RAFAEL ROMO, CNN CORRESPONDENT (voiceover): Winds and rain pummeled Jamaica for 12 hours. Beryl is the strongest hurricane to strike the island in more than 15 years. Tearing a path of destruction through the eastern Caribbean. Now, the cleanup begins.

DICKON MITCHELL, PRIME MINISTER OF GRENADA: To see this level of destruction. It is almost Armageddon-like, almost total damage or destruction of all buildings.

ROMO (voiceover): Many people living on these small islands lost everything.

UNIDENTIFIED FEMALE: It was just unbelievable.

UNIDENTIFIED FEMALE: Everything is gone. Everything you can think about is gone. People are homeless. They need food. They need water.

ROMO (voiceover): The eye of the storm passed less than 20 miles south of Jamaica, which seems to have pulled out of this major hurricane better than expected.

ANDREW HOLNESS, PRIME MINISTER OF JAMAICA: I think Jamaica was spared the worst. The damage was not what we had expected. And so, we're very grateful for that.

ROMO (voiceover): Many residents we spoke with, agree.

TASHA PAULA HALL, SHOP OWNER: (INAUDIBLE) So, we have life. We're still here. That's the greatest thing. ROMO: This fishing village -- (INAUDIBLE) Kingston is one of the hardest hit communities in the area. Take a look at how the powerful hurricane winds destroyed their sheds and stands that they depend for their livelihoods. Now, they wonder how long it's going to take before they can rebuild.

TALEST CHIN, SHOP OWNER: It's going to be expensive to rebuild everything. But in time, it will be done.

ROMO (voiceover): The shop owner has guided us through the debris fields beachfront


CHIN: One shed there and then a one there and a lot of water come inside. The rooftop blew off. The old system down here so blew off.

ROMO (voiceover): The debut from Beryl triggering flooding and forcing around a thousand people into shelters. The storm dumped more than twice the average July rainfall on the City of Kingston in just 24 hours. Never before has the Caribbean been battered by a hurricane this strong this early in the year.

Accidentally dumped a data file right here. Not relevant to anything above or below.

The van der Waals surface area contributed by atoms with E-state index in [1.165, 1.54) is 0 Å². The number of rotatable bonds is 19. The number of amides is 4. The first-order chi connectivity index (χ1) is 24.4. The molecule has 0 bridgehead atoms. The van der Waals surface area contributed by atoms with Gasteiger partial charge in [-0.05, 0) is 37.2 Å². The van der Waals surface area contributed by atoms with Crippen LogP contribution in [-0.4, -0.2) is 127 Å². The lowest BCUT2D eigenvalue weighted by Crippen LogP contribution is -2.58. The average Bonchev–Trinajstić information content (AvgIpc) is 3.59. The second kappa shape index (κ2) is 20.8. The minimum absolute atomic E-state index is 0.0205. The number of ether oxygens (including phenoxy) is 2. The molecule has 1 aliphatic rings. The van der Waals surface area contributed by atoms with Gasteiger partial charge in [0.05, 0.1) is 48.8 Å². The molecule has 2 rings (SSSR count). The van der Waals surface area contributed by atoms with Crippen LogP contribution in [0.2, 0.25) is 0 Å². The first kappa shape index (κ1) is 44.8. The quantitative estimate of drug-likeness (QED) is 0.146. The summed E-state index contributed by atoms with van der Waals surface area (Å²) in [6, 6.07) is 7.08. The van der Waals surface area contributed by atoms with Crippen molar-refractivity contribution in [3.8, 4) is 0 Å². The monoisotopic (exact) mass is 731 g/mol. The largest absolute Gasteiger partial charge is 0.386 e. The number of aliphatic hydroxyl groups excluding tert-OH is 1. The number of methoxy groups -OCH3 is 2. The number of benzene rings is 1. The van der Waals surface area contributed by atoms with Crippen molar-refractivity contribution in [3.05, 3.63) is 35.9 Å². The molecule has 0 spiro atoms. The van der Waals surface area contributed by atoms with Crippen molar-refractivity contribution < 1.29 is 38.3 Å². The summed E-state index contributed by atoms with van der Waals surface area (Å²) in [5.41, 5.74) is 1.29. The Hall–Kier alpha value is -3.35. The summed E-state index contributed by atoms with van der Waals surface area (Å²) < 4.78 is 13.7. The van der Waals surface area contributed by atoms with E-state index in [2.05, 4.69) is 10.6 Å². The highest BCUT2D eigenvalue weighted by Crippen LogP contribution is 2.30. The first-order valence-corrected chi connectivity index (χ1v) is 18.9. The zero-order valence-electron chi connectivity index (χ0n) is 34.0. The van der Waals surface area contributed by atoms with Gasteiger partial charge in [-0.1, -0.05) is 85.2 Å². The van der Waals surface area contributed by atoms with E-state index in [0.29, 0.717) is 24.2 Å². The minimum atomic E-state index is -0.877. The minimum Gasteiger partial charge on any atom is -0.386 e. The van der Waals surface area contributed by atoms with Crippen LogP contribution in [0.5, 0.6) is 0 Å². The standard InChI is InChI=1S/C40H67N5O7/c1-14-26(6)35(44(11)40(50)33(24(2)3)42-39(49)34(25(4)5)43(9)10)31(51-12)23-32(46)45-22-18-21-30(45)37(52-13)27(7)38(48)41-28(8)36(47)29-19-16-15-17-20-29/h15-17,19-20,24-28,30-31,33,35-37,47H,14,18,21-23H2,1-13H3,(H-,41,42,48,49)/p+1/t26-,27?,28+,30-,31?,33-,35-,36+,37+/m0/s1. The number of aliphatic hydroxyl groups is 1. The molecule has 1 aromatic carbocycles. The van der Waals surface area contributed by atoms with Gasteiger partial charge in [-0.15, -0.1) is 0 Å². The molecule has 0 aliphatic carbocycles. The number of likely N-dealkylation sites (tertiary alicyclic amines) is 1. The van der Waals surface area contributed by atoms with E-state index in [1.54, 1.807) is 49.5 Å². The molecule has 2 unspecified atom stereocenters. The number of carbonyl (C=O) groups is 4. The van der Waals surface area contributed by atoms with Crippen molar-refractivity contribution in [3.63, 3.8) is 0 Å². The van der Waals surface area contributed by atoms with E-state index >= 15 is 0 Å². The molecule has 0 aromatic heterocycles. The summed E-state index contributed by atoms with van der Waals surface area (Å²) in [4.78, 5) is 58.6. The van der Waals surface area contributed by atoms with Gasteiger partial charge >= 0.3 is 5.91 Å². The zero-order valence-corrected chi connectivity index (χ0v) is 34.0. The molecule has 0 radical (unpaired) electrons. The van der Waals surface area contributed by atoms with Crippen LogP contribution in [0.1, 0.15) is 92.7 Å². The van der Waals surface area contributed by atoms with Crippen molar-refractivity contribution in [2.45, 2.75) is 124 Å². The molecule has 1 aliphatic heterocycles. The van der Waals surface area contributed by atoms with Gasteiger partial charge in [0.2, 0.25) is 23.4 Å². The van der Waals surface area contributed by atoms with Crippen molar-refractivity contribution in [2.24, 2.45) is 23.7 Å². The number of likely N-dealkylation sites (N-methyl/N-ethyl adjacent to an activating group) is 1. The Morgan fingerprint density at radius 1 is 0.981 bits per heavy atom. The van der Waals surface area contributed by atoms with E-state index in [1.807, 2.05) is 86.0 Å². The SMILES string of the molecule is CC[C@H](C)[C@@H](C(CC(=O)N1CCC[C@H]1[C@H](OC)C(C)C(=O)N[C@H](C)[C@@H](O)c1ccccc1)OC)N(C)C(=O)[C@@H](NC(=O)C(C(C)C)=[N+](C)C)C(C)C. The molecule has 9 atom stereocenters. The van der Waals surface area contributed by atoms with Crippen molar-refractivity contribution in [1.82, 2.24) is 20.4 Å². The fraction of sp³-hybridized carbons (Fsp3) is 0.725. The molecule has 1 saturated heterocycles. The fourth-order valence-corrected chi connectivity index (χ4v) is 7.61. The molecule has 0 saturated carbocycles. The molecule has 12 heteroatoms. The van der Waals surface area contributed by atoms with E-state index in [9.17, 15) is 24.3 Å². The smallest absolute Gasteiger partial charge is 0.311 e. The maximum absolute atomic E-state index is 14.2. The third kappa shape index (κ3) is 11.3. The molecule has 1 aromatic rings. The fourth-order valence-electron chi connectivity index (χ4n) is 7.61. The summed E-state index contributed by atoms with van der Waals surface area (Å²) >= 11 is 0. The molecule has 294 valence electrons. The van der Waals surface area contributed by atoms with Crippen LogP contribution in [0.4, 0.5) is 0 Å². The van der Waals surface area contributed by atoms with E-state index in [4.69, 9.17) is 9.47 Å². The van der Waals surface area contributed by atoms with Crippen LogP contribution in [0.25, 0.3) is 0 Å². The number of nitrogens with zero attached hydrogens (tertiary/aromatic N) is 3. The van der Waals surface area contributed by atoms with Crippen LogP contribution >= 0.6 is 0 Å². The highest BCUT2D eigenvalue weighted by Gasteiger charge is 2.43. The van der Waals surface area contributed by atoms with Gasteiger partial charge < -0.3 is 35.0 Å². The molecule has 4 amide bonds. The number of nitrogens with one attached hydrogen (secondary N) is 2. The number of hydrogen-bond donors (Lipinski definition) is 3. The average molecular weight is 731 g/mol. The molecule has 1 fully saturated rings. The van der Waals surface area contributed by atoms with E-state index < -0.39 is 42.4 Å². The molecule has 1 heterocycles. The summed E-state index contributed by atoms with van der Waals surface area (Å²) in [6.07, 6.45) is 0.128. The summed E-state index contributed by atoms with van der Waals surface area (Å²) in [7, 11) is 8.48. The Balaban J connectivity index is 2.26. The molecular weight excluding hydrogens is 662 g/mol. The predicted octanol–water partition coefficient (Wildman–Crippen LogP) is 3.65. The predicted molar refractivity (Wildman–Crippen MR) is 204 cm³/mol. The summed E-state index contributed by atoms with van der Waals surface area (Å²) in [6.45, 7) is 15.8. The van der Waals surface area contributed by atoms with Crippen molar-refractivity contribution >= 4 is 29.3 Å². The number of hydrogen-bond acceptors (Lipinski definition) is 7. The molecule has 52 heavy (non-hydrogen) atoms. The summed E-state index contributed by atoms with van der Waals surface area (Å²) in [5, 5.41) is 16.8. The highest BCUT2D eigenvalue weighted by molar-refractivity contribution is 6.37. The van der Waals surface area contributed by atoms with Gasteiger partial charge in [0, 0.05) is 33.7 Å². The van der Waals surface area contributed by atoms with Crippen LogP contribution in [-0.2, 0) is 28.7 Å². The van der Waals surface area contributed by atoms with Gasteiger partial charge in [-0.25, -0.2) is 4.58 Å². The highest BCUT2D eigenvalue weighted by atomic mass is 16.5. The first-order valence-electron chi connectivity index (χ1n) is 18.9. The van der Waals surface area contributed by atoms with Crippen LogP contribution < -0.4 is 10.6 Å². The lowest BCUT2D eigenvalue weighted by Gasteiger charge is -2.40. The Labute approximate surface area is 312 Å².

ROMO: Here in Jamaica, Prime Minister Andrew Holness earlier said that about a thousand people remained in shelters. As for communications, he also said that 70 percent of the network was operational. Power also went out in some areas, but he said that it was being restored already.

Rafael Romo. CNN, Kingston, Jamaica.


SCIUTTO: Still to come. Just weeks from the start of the Paris Olympics, we are learning the U.S. is now investigating a doping case involving Chinese swimmers. We're going to have the details just ahead.



SCIUTTO: With the Paris Olympics just three weeks away, we're learning the U.S. government is now investigating a doping case involving nearly two dozen Chinese swimmers. They failed tests for a performance-enhancing drug in 2021 but were still allowed to swim and win medals back at the Tokyo Olympics. 11 of them set to compete again in Paris.

This comes after mounting pressure from Congress and Olympic gold medalist Michael Phelps. He recently testified on Capitol Hill about how demoralizing it was to compete against athletes who had broken the rules.

(BEGIN VIDEO CLIP) MICHAEL PHELPS, OLYMPIC GOLD MEDALIST: As athletes, our faith can no longer be blindly placed in the world of anti-doping agency, an organization that continues to prove that it is either incapable or unwilling to enforce its policies consistently around the world.


SCIUTTO: CNN Sports Analyst Christine Brennan joins us now. Christine, this is just -- it's so debilitating here. It's certainly not the first time we've heard about it -- about Chinese swimmers.

And of course, you had the massive doping scandal with Russian athletes almost across the board. How significant is this one? And is there likely to be action prior to the Olympics?

CHRISTINE BRENNAN, CNN SPORTS ANALYST: Jim, I don't think there will be action prior to the Olympics. As you know, the legal process will play out. And it may take some months or even years.

But I think what we're seeing is the United States and other countries also that are doing things by the book that are not cheating that don't have state-sponsored doping, like the Russians, for example, and the Chinese, we're seeing those countries say enough is enough. What we've got here is the U.S. obviously, as you refer to the FBI and our Justice Department using something called the Rodchenkov Act, which was a 2020 law that's named after the Russian whistleblower in the big state-sponsored scheme with the Russian government, of course, all the way in the Sochi Olympics.